The differences we bring to the institutions we belong to strengthen those institutions and our relationships within them, says Dr. Kedra Ishop, the vice provost for enrollment management at the University of Michigan-Ann Arbor.
Visiting Milton as this year’s Martin Luther King, Jr. Day Speaker, Dr. Ishop provided a history of legal battles for racial and ethnic inclusion in higher education, from Plessy v. Ferguson, a 19th-century Supreme Court case that ruled public institutions may be “separate but equal,” to modern challenges to university admissions processes.
“It matters who you engage with and how you engage with them,” Dr. Ishop told students. “You all learn better, and you learn from each other, when you’re not all the same.”
Dr. Ishop received her undergraduate and graduate degrees from the University of Texas-Austin, and later worked in admissions there. UT—like Michigan and other highly selective universities—has been the subject of challenges to its admissions practices regarding race and ethnicity.
Dr. Ishop described Sweatt v. Painter, a 1946 Texas case brought by Heman Sweatt, who was rejected from the UT School of Law because he was black. There were no law schools in Texas that would accept black students, and initial rulings ordered the state to form schools specifically to accommodate Sweatt, the first of which failed before enrolling a single student.
Several years before the landmark Supreme Court case Brown v. Board of Education reversed the Plessy notion of “separate but equal” and began the integration of public schools nationally, the final ruling in Sweatt determined that UT could not keep an otherwise qualified student from enrolling on the basis of his race.
A major shift has occurred in admissions processes since Sweatt, Dr. Ishop said: Policies are no longer made to keep certain students out, but rather are holistic approaches geared toward including students with a wide array of identities. Modern legal challenges to admissions policies, such as Grutter v. Bollinger—in which a student claimed she was rejected from Michigan for being white—have failed because the Supreme Court ruled in Grutter that there is an educational benefit to diversity. A 2008 lawsuit, Fisher v. University of Texas, is ongoing: two white students have challenged UT’s admission policy because, they claim, they were unfairly rejected based on race. UT has prevailed in every stage of the case so far.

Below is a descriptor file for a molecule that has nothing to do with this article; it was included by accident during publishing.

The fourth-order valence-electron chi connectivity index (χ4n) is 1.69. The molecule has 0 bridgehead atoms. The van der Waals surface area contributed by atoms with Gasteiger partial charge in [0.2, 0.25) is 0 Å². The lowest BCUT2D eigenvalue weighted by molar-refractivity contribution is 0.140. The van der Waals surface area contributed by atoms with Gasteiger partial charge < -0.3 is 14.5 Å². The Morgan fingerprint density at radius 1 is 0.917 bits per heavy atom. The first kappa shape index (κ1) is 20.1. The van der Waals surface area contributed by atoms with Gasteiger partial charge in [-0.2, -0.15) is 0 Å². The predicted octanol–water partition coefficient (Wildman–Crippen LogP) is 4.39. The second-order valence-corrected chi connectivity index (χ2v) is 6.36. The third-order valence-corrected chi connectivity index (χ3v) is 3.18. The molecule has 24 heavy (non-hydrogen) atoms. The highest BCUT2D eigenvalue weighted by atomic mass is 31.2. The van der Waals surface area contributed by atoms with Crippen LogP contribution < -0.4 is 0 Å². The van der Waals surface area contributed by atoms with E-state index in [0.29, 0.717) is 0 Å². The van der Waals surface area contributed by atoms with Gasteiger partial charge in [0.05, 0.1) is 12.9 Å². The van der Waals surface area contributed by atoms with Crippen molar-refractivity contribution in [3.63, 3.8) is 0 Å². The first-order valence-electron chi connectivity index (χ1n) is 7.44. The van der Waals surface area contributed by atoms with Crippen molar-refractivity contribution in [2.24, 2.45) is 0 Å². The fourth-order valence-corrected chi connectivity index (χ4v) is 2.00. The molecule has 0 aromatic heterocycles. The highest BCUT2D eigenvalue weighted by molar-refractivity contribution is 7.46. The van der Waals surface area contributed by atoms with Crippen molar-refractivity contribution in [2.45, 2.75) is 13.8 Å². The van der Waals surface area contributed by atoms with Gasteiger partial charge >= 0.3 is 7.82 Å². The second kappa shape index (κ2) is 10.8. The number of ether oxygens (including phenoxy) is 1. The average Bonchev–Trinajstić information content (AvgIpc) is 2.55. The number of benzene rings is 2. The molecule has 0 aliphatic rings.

Schools can and do evaluate prospective students on more than just test scores and grades, through interviews, application questions and personal essays, Dr. Ishop said.
“Our admission practices are about inclusion, they’re about having representation, about being able to be counted in the process, being able to be identified in the process,” she said. “There are those we encounter in the admissions world who argue that the use of race and ethnicity in the process is the very antithesis of what Dr. King stood for. We all know his words, ‘I have a dream that my four little children will one day… not be judged by the color of their skin, but by the content of their character.’
“I don’t have a lot of patience for that argument, because it comes from the wrong perspective. During Dr. King’s era, race and ethnicity was used to oppress. It was used to keep people out. To keep people out of this bathroom, or from sitting at that counter, from sitting on the bus, or from certain schools and public places. We believe, in higher education, that race and ethnicity and the many identities students are bringing to the table should all count, for everyone. They should not be used in a discriminatory way, but who you are matters. The color of your skin matters, your economic background matters, your sexual identity matters, your political affiliation matters, and we should do our work to try to craft the diverse environments we are seeking. We are no longer using these things to keep people out, but to bring them in.”